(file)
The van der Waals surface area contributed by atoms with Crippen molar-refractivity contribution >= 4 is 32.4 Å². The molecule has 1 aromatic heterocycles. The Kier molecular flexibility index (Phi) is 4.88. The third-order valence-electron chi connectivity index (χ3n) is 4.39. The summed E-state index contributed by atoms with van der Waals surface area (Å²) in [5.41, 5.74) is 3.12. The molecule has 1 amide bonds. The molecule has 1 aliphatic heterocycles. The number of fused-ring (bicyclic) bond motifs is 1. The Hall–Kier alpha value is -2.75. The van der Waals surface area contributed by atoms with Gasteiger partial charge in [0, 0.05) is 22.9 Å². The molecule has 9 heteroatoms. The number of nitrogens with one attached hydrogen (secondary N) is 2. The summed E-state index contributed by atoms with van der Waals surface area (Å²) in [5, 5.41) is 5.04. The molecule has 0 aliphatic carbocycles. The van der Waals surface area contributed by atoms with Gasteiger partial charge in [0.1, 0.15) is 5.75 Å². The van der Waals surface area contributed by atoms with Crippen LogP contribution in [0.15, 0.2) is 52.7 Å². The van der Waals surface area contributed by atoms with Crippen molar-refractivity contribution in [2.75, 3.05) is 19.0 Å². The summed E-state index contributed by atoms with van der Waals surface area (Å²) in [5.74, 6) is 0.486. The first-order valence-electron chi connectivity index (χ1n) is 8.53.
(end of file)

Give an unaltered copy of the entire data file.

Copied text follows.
The van der Waals surface area contributed by atoms with Crippen molar-refractivity contribution >= 4 is 32.4 Å². The molecule has 1 aromatic heterocycles. The Kier molecular flexibility index (Phi) is 4.88. The third-order valence-electron chi connectivity index (χ3n) is 4.39. The summed E-state index contributed by atoms with van der Waals surface area (Å²) in [5.41, 5.74) is 3.12. The molecule has 1 amide bonds. The molecule has 1 aliphatic heterocycles. The number of fused-ring (bicyclic) bond motifs is 1. The Hall–Kier alpha value is -2.75. The van der Waals surface area contributed by atoms with Gasteiger partial charge in [0, 0.05) is 22.9 Å². The molecule has 9 heteroatoms. The number of nitrogens with one attached hydrogen (secondary N) is 2. The summed E-state index contributed by atoms with van der Waals surface area (Å²) in [5, 5.41) is 5.04. The molecule has 0 aliphatic carbocycles. The van der Waals surface area contributed by atoms with Gasteiger partial charge in [0.1, 0.15) is 5.75 Å². The van der Waals surface area contributed by atoms with Crippen LogP contribution in [0.15, 0.2) is 52.7 Å². The van der Waals surface area contributed by atoms with Crippen molar-refractivity contribution in [2.75, 3.05) is 19.0 Å². The summed E-state index contributed by atoms with van der Waals surface area (Å²) in [5.74, 6) is 0.486. The first-order valence-electron chi connectivity index (χ1n) is 8.53.